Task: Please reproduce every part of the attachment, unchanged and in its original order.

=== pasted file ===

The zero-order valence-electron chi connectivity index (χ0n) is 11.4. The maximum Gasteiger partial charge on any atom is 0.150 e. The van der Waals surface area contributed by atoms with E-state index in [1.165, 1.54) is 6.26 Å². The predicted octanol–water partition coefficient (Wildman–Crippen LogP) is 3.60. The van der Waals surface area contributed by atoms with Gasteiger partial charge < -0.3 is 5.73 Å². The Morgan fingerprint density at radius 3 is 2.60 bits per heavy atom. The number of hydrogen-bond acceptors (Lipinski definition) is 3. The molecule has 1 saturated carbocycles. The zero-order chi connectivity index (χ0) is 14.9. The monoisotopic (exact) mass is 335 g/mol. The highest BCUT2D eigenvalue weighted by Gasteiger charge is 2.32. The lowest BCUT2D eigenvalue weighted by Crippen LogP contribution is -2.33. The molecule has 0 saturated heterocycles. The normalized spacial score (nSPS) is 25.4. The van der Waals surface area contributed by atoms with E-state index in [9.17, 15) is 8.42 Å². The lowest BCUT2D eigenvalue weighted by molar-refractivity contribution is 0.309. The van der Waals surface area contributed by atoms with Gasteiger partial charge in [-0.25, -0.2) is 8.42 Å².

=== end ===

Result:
The zero-order valence-electron chi connectivity index (χ0n) is 11.4. The maximum Gasteiger partial charge on any atom is 0.150 e. The van der Waals surface area contributed by atoms with E-state index in [1.165, 1.54) is 6.26 Å². The predicted octanol–water partition coefficient (Wildman–Crippen LogP) is 3.60. The van der Waals surface area contributed by atoms with Gasteiger partial charge < -0.3 is 5.73 Å². The Morgan fingerprint density at radius 3 is 2.60 bits per heavy atom. The number of hydrogen-bond acceptors (Lipinski definition) is 3. The molecule has 1 saturated carbocycles. The zero-order chi connectivity index (χ0) is 14.9. The monoisotopic (exact) mass is 335 g/mol. The highest BCUT2D eigenvalue weighted by Gasteiger charge is 2.32. The lowest BCUT2D eigenvalue weighted by Crippen LogP contribution is -2.33. The molecule has 0 saturated heterocycles. The normalized spacial score (nSPS) is 25.4. The van der Waals surface area contributed by atoms with E-state index in [9.17, 15) is 8.42 Å². The lowest BCUT2D eigenvalue weighted by molar-refractivity contribution is 0.309. The van der Waals surface area contributed by atoms with Gasteiger partial charge in [-0.25, -0.2) is 8.42 Å².